HMRC has published a consultation, ‘Financing growth in innovative firms: allowing Entrepreneurs’ Relief on gains made before dilution’, which looks to protect ER claims for shareholders whose holding is diluted due to fundraising.

  • Under current rules, where a shareholder’s holding in a company is reduced to below 5% due to a fundraising event, Entrepreneurs’ Relief (ER) may be lost for future disposals.
  • Following an earlier consultation on ‘Financing Growth in Innovative firms’, the Responses indicated that the loss of ER after shareholdings are diluted without selling shares, due to fundraising, discourages growth.
  • In response, the Treasury has published its latest consultation on proposed changes to the law.


The proposals aim to ensure that individuals who no longer hold a 5% interest in a company due to a reduction caused by the company issuing shares to raise capital for its trade, will still be entitled to claim Entrepreneurs’ Relief.

The new rules would apply where there is a fundraising event after 6 April 2019, which otherwise cause this effect.

Election for deemed disposal

  • Individuals will be able to elect to crystallise gains on the shares immediately before their holding is diluted.
  • The individual will be treated as selling and reacquiring the shares at market value.
  • The election will only be possible if the individual meets the conditions for ER.
  • The election will only be possible if the dilution of the individual’s shareholding is in consequence of an issue of shares by the company for genuine commercial reasons.
  • The election will be made in the Tax Return and the normal self-assessment time limits will apply.

Deferral of gain

  • In appreciation of the fact that some individuals will not be able to pay the ‘dry’ tax charge on a deemed sale and reacquisition caused by the election, it will be possible to defer the gain until a future actual disposal.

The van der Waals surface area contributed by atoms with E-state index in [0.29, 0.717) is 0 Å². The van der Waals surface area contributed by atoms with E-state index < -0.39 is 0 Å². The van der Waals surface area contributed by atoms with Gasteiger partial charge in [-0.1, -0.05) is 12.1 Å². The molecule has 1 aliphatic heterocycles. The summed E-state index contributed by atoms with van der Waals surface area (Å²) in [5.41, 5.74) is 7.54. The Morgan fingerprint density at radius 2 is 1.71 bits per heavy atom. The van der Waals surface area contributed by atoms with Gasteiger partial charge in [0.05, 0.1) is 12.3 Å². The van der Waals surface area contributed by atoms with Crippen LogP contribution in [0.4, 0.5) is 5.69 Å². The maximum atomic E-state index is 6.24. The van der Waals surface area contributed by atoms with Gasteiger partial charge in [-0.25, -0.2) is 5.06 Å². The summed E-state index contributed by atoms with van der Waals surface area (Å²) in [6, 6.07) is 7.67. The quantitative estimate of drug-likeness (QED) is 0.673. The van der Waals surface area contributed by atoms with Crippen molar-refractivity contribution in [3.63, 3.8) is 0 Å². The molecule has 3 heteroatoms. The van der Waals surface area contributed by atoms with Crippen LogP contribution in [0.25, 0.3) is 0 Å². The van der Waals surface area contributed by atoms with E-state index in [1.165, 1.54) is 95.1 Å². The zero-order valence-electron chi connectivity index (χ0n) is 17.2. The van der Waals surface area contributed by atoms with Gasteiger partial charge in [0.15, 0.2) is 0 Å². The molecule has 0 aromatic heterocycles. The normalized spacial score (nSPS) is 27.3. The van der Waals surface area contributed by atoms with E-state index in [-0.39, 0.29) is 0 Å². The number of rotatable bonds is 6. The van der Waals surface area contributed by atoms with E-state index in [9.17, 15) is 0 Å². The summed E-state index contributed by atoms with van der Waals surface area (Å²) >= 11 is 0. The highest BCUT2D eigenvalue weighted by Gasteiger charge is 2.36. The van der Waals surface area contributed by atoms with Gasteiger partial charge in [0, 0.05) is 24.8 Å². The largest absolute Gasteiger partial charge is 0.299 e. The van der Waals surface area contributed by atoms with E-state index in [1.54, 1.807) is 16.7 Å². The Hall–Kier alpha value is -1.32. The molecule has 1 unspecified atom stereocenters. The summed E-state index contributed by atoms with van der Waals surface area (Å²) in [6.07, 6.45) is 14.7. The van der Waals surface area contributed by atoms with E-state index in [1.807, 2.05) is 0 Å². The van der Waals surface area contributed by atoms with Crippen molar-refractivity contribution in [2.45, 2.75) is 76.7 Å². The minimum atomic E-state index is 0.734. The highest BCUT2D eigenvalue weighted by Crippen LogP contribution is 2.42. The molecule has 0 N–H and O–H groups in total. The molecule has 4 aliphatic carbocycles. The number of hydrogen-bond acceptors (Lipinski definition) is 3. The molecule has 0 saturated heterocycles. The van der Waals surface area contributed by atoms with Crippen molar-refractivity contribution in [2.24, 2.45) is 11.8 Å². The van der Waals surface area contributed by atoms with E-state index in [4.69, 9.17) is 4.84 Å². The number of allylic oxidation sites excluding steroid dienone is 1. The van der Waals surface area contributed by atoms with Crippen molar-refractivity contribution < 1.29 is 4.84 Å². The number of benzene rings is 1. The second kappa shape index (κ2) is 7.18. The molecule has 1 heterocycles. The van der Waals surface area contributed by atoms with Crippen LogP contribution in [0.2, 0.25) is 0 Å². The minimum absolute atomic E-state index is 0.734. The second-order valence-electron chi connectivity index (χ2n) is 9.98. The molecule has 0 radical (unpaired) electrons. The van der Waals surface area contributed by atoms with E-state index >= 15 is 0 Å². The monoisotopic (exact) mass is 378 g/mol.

• Where the claim is made the ER on the deferred gain is preserved so that ER can be claimed under the rules in place at the time of future disposal.
  • If the gain is deferred, any disposal made at below the deemed disposal and reacquisition market value will create a capital loss which can be offset against the deferred gain.
  • If the gain is not deferred, any loss for a future disposal below the deemed disposal and reacquisition value cannot be set against the original gain on which ER was claimed.
  • The normal claim limit of 5 years following the end of the tax year in which the deemed disposal takes place applies.

The election and deferral options will not be extended to Trustees and will not affect associated disposals.

Revived deferred gains

  • Where part of the shares subject to a deferred gain are sold, that proportion of the deferred gain will crystallise.
  • Complications will arise where further shares are acquired after the dilution and deferral, as these will be pooled with the shares subject to deferral.
  • The current proposal is that the shares on which the gain was deferred will be treated as disposed of first on a future sale.


Individual A deferred a gain of £50,000 on 20,000 shares in 2023/24. A acquires a further 5,000 £1 ordinary shares in 2027, bringing their total holding to 25,000 shares which are ‘pooled’ for CGT purposes. They sell 10,000 shares in 2029. The amount of deferred gain which is treated as accruing on this sale would be £25,000 (= £50,000*(10,000/20,000)) and not £20,000 (= £50,000* (10,000/25,000)).

The consultation will run until 15 May 2018 and the full document can be read here.


HM Treasury has published the response ‘Allowing Entrepreneurs’ Relief on gains before dilution: consultation response’ alongside draft legislation.



Entrepreneurs’ Relief

Summary of questions 

1 Will this elective disposal and reacquisition approach help to remove the potential barrier to growth of losing entitlement to ER?

2 How frequently do you think these new facilities would be used?

3 Do you envisage taxpayers electing for deemed disposal and reacquisition but not claiming deferral of their gain?

4 Are there circumstances in which electing to be treated as having disposed of Shares, or allowing an individual to defer the gain would not remove the obstacle to refinancing?

5 Are trustees a significant constituency amongst investors who lose entitlement to ER on dilution?

6 Do you foresee challenges around keeping track of deferred gains so as to ensure they are correctly notified to HMRC when they are treated as accruing?

7 Do you agree that accrual of the deferred gain should be linked to a disposal of shares or securities equal in number to those in respect of which the crystallised gain was computed?

8 Do companies which raise capital by means of issuing new shares commonly use assets owned privately by their shareholders? Will the effect of these proposals be significantly reduced by excluding private assets from their scope?

9 Do you agree that this should be the time of the deemed disposal and reacquisition?

10 Will this ‘commercial capital-raising’ condition allow elections in all legitimate circumstances? What other conditions might be necessary in order to prevent abuse?

11 Do you have any comments on the assessments of equality and other impacts in the summary of impacts table?